“I want them to know what it’s like to stand up for your beliefs,” the Charlotte resident said. “A lot of people — politicians — want to break the unions. It’s important that we stick together and push back.”

The selection of Charlotte for the convention has been a sore point with union leaders. While organized labor gave $8.3 million toward the 2008 convention in Denver that nominated Obama, many unions are refusing to financially support this week’s convention for reasons including North Carolina’s ban on collective bargaining for teachers and other public workers. Fundraising reports for the convention and host committee will not be released until 60 days after the convention.

It has been an uphill battle to organize unions in the South, where many people have negative attitudes toward them. Crittendon believes it has to do with workers’ fears that companies will move if employees unionize. As a counter example, he cited North Carolina’s textiles industry which had few unions but still saw its plants shuttered and jobs moved overseas.

“How do you think the middle class was built? With strong union wages. We fought for better working conditions. We fought for higher wages. Yet, people attack us for that,” he said.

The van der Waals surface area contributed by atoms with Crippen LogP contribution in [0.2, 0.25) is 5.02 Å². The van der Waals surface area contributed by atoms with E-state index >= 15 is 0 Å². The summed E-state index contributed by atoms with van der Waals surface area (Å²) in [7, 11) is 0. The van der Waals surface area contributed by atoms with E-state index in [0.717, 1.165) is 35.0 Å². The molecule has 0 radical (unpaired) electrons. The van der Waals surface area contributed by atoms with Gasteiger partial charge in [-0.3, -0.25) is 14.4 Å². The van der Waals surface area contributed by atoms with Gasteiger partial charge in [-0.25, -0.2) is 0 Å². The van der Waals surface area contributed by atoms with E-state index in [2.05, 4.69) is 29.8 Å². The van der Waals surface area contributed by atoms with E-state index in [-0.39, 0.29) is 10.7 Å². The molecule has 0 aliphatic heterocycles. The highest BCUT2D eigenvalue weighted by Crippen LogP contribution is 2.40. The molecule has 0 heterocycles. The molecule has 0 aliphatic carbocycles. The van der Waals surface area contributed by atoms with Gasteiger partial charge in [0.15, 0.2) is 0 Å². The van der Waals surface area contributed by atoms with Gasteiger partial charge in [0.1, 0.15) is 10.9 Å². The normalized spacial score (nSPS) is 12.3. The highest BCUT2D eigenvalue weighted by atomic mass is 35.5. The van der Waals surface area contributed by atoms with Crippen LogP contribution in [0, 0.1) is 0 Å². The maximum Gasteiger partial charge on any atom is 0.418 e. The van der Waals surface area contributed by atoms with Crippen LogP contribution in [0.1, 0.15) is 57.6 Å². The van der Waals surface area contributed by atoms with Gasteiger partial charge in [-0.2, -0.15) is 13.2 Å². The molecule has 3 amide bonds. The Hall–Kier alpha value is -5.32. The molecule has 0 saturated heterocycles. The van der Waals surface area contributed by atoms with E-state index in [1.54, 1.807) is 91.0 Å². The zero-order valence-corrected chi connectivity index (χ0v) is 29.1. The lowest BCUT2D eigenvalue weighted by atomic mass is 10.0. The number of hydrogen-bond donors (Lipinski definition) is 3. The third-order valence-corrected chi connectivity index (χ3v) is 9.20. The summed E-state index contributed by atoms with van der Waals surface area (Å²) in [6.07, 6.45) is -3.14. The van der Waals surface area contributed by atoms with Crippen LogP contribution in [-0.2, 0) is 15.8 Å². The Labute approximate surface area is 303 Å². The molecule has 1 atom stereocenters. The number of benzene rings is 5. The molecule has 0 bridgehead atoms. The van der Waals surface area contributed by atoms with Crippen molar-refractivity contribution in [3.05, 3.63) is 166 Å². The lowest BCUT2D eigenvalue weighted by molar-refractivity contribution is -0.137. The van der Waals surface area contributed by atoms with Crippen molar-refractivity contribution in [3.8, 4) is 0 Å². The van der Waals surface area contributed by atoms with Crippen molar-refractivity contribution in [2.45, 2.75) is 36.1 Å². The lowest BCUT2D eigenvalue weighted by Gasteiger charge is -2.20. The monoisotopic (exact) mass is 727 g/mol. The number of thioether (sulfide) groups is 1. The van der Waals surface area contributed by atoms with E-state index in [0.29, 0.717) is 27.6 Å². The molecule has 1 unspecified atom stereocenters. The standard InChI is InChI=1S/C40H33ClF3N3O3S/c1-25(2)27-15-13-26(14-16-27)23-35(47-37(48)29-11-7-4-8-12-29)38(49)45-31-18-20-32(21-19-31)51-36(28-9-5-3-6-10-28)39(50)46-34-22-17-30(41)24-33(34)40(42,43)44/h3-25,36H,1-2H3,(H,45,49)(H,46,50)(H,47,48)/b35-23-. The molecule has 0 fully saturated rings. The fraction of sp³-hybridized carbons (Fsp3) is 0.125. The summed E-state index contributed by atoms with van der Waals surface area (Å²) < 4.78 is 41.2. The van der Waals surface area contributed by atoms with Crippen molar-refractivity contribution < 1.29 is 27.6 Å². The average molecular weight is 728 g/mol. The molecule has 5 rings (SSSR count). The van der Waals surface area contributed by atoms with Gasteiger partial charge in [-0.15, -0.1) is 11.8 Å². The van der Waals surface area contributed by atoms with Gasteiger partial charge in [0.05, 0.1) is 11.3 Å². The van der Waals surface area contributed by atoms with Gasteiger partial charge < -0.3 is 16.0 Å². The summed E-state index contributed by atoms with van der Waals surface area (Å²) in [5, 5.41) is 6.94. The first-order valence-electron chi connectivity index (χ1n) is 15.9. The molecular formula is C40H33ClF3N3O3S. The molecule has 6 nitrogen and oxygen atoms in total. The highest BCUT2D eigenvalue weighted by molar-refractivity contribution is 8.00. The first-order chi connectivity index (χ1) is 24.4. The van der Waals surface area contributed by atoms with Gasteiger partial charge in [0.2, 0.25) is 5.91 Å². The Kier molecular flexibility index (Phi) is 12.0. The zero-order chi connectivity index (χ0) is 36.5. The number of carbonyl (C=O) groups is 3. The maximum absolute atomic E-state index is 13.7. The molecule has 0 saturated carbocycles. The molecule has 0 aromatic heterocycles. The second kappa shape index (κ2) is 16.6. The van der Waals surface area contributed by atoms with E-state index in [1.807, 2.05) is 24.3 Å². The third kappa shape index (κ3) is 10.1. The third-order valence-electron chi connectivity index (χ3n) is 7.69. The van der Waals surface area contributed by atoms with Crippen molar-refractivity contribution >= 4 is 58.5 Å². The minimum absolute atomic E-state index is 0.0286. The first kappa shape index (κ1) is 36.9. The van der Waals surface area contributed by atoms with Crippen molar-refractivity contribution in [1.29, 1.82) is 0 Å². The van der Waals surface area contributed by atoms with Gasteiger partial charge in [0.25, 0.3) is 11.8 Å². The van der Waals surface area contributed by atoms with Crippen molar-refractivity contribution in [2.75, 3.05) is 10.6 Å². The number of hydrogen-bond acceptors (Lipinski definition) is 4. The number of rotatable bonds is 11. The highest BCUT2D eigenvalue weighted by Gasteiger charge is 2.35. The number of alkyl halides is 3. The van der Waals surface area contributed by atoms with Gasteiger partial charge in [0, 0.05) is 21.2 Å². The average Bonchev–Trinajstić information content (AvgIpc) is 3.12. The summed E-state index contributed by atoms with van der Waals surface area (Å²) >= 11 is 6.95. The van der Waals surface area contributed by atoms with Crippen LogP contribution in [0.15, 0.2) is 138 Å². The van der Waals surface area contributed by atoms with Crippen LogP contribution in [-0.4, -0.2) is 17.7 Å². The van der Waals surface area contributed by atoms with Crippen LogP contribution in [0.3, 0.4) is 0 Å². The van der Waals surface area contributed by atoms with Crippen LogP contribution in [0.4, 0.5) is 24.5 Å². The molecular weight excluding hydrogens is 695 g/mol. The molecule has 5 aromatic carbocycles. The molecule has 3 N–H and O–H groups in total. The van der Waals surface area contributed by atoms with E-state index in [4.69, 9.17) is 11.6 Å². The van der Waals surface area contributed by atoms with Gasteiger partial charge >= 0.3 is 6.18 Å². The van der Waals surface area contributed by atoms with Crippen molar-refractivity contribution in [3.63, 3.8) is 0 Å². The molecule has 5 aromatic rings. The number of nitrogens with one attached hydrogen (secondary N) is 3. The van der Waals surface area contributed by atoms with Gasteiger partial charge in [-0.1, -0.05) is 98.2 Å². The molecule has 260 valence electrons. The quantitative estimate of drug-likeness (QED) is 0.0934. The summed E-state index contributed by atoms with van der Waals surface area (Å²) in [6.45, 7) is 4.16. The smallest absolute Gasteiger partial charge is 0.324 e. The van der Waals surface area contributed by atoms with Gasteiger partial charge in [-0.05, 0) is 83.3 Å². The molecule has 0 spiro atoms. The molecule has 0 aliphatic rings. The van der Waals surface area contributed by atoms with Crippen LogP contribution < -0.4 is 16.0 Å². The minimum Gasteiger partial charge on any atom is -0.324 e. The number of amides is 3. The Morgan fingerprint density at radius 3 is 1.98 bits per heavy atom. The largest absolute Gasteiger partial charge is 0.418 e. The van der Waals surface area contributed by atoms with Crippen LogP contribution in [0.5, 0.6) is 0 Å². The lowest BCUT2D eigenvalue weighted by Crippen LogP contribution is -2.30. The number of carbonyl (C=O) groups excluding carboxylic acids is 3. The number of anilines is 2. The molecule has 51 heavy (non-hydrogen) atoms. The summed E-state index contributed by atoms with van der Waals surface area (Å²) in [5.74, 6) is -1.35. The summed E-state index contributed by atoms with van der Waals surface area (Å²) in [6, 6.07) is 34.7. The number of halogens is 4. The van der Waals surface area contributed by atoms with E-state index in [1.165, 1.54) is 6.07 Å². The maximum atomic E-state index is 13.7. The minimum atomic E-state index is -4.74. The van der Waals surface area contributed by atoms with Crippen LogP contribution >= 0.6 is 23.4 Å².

He was walking in one of the many clusters of union members wearing shirts from their locals who were interspersed with marching bands for the parade around the central business district of North Carolina’s largest city.

Many carried pro-Obama signs. Danielle Rozelee was part of a group wearing light blue shirts with Obama’s picture on it. She works at a Freightliner plant in Mount Holly that assembles long-haul trucks.

She credits Obama with saving the jobs for many in her industry because of the auto bailout.

“He saved our jobs. He saved our industry. We’re going to save his job in November,” she said, repeating the slogan on her shirt. “We support him 100 percent.”

Both Obama and Vice President Joe Biden addressed union crowds Monday in the Midwest as part of an effort to keep the group of reliably Democratic voters motivated. During a gathering in Ohio, Obama noted his decision to rescue automakers General Motors and Chrysler in 2009, a move that Romney opposed.